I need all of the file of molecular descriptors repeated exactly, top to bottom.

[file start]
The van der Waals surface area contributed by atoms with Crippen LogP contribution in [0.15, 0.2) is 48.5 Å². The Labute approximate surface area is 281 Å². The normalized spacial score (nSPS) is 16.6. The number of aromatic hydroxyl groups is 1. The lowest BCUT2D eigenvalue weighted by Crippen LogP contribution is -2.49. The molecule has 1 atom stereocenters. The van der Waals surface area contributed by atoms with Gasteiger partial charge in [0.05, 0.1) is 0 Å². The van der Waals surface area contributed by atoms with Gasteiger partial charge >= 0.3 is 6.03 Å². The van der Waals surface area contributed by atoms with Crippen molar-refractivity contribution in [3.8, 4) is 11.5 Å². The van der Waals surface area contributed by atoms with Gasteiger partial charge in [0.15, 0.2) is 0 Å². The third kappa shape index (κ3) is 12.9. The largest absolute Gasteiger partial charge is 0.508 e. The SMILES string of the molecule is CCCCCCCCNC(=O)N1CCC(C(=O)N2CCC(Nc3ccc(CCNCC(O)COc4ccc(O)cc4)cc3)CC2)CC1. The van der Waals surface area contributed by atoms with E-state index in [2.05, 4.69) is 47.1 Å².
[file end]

The van der Waals surface area contributed by atoms with Crippen LogP contribution in [0.15, 0.2) is 48.5 Å². The Labute approximate surface area is 281 Å². The normalized spacial score (nSPS) is 16.6. The number of aromatic hydroxyl groups is 1. The lowest BCUT2D eigenvalue weighted by Crippen LogP contribution is -2.49. The molecule has 1 atom stereocenters. The van der Waals surface area contributed by atoms with Gasteiger partial charge in [0.05, 0.1) is 0 Å². The van der Waals surface area contributed by atoms with Gasteiger partial charge >= 0.3 is 6.03 Å². The van der Waals surface area contributed by atoms with Crippen molar-refractivity contribution in [3.8, 4) is 11.5 Å². The van der Waals surface area contributed by atoms with Gasteiger partial charge in [0.15, 0.2) is 0 Å². The third kappa shape index (κ3) is 12.9. The largest absolute Gasteiger partial charge is 0.508 e. The SMILES string of the molecule is CCCCCCCCNC(=O)N1CCC(C(=O)N2CCC(Nc3ccc(CCNCC(O)COc4ccc(O)cc4)cc3)CC2)CC1. The van der Waals surface area contributed by atoms with E-state index in [2.05, 4.69) is 47.1 Å².